Case in point: The Harper government and its opposition to the open distribution of scientific information was the subject of a Feb. 29th editorial in Nature—one of the biggest and most-read scientific journals in the world.
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Since Prime Minister Stephen Harper's Conservative Party won power in 2006, there has been a gradual tightening of media protocols for federal scientists and other government workers. Researchers who once would have felt comfortable responding freely and promptly to journalists are now required to direct inquiries to a media-relations office, which demands written questions in advance, and might not permit scientists to speak. Canadian journalists have documented several instances in which prominent researchers have been prevented from discussing published, peer-reviewed literature. Policy directives and e-mails obtained from the government through freedom of information reveal a confused and Byzantine approach to the press, prioritizing message control and showing little understanding of the importance of the free flow of scientific knowledge.
Last year, I told you about a group of 7th graders who took a trip to Fermilab that completely changed their perception of what scientists ought to look like. Before they went on the field trip, "scientists" were bald white guys in lab coats who practiced, primarily, chemistry, and who were deeply weird.
At Fermilab, the kids realized that scientists were, basically, people. All ages. All races. Many with luxuriant, flowing hair. Doing things that actually seemed like fun.
This is What a Scientist Looks Like is a Tumblr that kind of does the same thing, but for people who can't just take the day off for a Fermilab visit. On it, you'll find photos of scientists in their natural habitats—practicing yoga, looking gleefully at Lego models, even lifting startlingly large weights.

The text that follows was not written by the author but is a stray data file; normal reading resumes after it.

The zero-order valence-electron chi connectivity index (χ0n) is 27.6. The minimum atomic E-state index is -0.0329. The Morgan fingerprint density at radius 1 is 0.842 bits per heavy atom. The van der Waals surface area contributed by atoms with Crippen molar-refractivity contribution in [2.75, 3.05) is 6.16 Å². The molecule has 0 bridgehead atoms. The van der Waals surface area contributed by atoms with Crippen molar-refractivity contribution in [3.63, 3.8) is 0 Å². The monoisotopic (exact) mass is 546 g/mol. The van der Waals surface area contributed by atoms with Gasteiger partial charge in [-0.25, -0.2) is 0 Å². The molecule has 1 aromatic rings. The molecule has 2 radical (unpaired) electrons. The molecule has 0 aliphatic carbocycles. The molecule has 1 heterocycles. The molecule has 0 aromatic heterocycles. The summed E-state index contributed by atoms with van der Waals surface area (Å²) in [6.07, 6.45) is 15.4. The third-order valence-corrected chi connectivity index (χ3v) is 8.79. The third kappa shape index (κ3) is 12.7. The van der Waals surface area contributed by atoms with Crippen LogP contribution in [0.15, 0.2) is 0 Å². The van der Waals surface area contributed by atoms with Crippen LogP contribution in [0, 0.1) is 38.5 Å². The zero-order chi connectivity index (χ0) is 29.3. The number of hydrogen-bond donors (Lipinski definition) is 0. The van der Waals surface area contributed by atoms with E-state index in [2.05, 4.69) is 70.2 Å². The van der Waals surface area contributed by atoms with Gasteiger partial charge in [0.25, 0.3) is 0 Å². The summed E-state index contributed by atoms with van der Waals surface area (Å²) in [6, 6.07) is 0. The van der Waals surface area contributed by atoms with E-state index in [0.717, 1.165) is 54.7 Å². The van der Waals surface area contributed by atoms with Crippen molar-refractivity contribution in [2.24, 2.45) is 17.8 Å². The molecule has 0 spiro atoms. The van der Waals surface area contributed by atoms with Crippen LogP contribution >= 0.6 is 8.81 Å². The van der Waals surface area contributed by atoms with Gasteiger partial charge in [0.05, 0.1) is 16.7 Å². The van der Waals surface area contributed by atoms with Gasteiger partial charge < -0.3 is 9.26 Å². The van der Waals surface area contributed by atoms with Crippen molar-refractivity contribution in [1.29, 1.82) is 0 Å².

If you've ever wondered who I'm talking about when I tell you that "researchers" found something ... this is who the researchers are. Think about it as a gossip magazine column: "Scientists! They're just like us!"
Well, except for the entomologist lifting weights. She's clearly better than me.
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Sabina Hossenfelder, an assistant professor of high-energy and nuclear physics at Sweden's Nordic Institute for Theoretical Physics, is collecting a list of scientific research papers with hilarious names. I've long known that humanities researchers have a good deal of freedom in titling their work—ever since running across the seminal work "Like a Thesis: A post-modern reading of Madonna videos" in college. But I'd not guessed there would be as many ridiculously-titled scientific papers as Hossenfelder has managed to come up with.
There's some real beauties in here, including "Local Pancake Defeats Axis of Evil", "Deconstructing Noncommutativity with a Giant Fuzzy Moose", and a pair of papers from 2002 and 2006, respectively, entitled "Nutty Bubbles" and "Nuttier Bubbles".
Many of the papers on Hossenfelder's list come from arXiv, so they have not necessarily been through a formal peer review process, but they are all about very real science. That's an important thing to stress. In all the examples I listed, for instance, silly titles are adding a touch of levity to some otherwise highly technical physics work that I am not able to explain to you without first doing a whole lot of additional research. In fact, that's part of what makes this list so awesome. Here's the abstract for "Local Pancake Defeats Axis of Evil":
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Among the biggest surprises revealed by COBE and confirmed by WMAP measurements of the temperature anisotropy of the CMB are the anomalous features in the 2-point angular correlation function on very large angular scales.
Finally, a science-themed entry in the "Shit ______ say" meme. Science journalist Ferris Jabr and friends put this together and it's pretty funny. Reminds me a conversation I had earlier this week with a friend about her brother's social insect research. Another thing scientists say, "The hissing cockroach experiment is not going according to plan."
Bonus: Watch for a slide that references a previous scienceLOL you may remember.
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Here's another SOPA supporter for you to boycott: Elsevier, publisher of many medical and scientific journals. You might also remember them from a 2009 scandal where Elsevier published fake journals as covert advertisements for pharmaceutical companies. Maybe it's time for scientists to consider not submitting papers to Elsevier journals or serving as peer reviewers for their journals. (Via The Quantum Pontiff and Jani Kotakoski) Read the rest